Because the Anglins could not have contemplated that their arbitration clause with AGCO would encompass a dispute with a nonsignatory party, we conclude that the arbitrators exceeded their authority by arbitrating the Anglins' Retail Obligations to Agricredit. We REVERSE the district court's confirmation of the arbitration award, and REMAND the case to the district court for further proceedings consistent with this order.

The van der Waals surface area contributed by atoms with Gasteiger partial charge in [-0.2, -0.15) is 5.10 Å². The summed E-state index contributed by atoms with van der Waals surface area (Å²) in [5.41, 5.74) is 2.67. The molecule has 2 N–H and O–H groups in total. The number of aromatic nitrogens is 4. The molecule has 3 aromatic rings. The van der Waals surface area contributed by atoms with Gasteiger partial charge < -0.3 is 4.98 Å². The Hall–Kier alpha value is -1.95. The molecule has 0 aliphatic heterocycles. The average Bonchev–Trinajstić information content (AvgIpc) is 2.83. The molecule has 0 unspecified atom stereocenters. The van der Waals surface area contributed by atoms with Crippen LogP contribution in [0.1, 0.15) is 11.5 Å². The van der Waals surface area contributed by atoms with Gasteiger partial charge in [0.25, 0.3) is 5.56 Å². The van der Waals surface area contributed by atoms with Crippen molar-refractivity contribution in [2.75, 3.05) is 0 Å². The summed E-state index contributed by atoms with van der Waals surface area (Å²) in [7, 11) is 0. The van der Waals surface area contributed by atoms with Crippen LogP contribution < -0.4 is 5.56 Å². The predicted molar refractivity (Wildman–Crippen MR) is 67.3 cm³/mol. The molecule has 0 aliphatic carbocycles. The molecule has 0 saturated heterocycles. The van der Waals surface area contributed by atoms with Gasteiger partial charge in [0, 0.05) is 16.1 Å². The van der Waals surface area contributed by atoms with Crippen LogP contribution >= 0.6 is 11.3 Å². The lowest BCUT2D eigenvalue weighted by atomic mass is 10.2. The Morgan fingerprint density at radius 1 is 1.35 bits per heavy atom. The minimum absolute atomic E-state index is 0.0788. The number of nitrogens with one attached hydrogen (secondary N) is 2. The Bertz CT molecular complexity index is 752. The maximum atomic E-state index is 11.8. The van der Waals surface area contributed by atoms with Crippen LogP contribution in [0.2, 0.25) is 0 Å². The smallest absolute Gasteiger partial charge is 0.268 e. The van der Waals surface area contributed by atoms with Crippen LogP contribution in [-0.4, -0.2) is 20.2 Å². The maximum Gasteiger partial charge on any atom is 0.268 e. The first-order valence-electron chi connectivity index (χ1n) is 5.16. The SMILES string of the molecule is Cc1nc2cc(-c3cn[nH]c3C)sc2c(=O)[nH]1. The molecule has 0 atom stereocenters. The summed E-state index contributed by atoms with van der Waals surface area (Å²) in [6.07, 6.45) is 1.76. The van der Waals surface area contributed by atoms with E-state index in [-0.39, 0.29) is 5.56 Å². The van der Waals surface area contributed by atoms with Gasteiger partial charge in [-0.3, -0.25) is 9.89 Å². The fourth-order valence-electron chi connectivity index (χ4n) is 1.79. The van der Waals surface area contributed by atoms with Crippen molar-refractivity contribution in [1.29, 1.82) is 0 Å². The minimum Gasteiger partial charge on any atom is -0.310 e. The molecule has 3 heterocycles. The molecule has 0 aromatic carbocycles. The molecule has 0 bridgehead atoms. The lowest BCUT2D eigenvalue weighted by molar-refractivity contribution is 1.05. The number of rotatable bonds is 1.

The parties' briefs gloss over the timing of this acquisition, and the record offers no elaboration. The ambiguous chronology apparently confused the district court, which traced Agricredit's subsidiary status as far back as 1989: "In 1989, Agricredit, a wholly owned subsidiary of AGCO . . . and Silver Lake entered into a Retail Finance Agreement, dated July 31, 1989." According to AGCO's own website, however, AGCO did not acquire Agricredit until 1993 and it did not make Agricredit a wholly-owned subsidiary until the following year. See <http://www.agcocorp. com/>. The wholly-owned subsidiary status was short lived. In late 1996 AGCO sold a majority stake in Agricredit to the Dutch lending company Rabobank Nederland. See id.; AGCO Completes Global Retail Finance Joint Venture Agreement with Rabobank; Agricredit Subsidiary Forms Global Alliance with AAA-Rated Bank, PR Newswire, Nov. 4, 1996, available in LEXIS database.